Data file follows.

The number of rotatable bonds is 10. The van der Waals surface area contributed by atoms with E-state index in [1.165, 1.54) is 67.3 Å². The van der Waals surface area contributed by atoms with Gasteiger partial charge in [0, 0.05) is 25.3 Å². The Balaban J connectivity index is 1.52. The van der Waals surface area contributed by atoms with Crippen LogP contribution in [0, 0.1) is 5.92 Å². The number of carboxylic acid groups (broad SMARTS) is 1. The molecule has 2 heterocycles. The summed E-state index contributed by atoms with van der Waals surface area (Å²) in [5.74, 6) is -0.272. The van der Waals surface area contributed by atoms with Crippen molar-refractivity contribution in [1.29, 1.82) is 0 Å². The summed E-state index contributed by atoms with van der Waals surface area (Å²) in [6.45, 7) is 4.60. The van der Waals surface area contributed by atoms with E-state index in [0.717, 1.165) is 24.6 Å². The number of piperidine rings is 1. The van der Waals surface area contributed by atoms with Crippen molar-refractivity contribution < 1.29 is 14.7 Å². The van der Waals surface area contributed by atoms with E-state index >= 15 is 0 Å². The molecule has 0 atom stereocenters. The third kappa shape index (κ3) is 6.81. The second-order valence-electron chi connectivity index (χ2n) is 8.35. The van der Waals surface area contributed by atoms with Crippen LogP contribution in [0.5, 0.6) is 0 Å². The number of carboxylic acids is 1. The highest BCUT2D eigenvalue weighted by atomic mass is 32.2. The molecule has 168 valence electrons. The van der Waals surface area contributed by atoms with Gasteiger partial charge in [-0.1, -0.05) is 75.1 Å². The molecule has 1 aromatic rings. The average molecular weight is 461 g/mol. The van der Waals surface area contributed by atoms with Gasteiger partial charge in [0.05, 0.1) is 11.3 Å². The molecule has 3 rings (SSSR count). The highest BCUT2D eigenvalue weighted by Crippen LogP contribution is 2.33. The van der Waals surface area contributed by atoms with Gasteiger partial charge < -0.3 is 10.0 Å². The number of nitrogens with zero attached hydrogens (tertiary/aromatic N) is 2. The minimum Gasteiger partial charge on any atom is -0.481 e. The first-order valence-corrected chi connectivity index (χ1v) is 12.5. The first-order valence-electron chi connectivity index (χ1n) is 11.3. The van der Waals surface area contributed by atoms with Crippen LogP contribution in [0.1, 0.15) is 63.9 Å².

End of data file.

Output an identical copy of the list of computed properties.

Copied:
The number of rotatable bonds is 10. The van der Waals surface area contributed by atoms with E-state index in [1.165, 1.54) is 67.3 Å². The van der Waals surface area contributed by atoms with Gasteiger partial charge in [0, 0.05) is 25.3 Å². The Balaban J connectivity index is 1.52. The van der Waals surface area contributed by atoms with Crippen LogP contribution in [0, 0.1) is 5.92 Å². The number of carboxylic acid groups (broad SMARTS) is 1. The molecule has 2 heterocycles. The summed E-state index contributed by atoms with van der Waals surface area (Å²) in [5.74, 6) is -0.272. The van der Waals surface area contributed by atoms with Crippen molar-refractivity contribution in [1.29, 1.82) is 0 Å². The summed E-state index contributed by atoms with van der Waals surface area (Å²) in [6.45, 7) is 4.60. The van der Waals surface area contributed by atoms with E-state index in [0.717, 1.165) is 24.6 Å². The number of piperidine rings is 1. The van der Waals surface area contributed by atoms with Crippen molar-refractivity contribution < 1.29 is 14.7 Å². The van der Waals surface area contributed by atoms with E-state index >= 15 is 0 Å². The molecule has 0 atom stereocenters. The third kappa shape index (κ3) is 6.81. The second-order valence-electron chi connectivity index (χ2n) is 8.35. The van der Waals surface area contributed by atoms with Crippen LogP contribution in [0.5, 0.6) is 0 Å². The number of carboxylic acids is 1. The highest BCUT2D eigenvalue weighted by atomic mass is 32.2. The molecule has 168 valence electrons. The van der Waals surface area contributed by atoms with Gasteiger partial charge in [-0.1, -0.05) is 75.1 Å². The molecule has 1 aromatic rings. The average molecular weight is 461 g/mol. The van der Waals surface area contributed by atoms with Gasteiger partial charge in [0.05, 0.1) is 11.3 Å². The molecule has 3 rings (SSSR count). The highest BCUT2D eigenvalue weighted by Crippen LogP contribution is 2.33. The van der Waals surface area contributed by atoms with Gasteiger partial charge < -0.3 is 10.0 Å². The number of nitrogens with zero attached hydrogens (tertiary/aromatic N) is 2. The minimum Gasteiger partial charge on any atom is -0.481 e. The first-order valence-corrected chi connectivity index (χ1v) is 12.5. The first-order valence-electron chi connectivity index (χ1n) is 11.3. The van der Waals surface area contributed by atoms with Crippen LogP contribution in [0.1, 0.15) is 63.9 Å².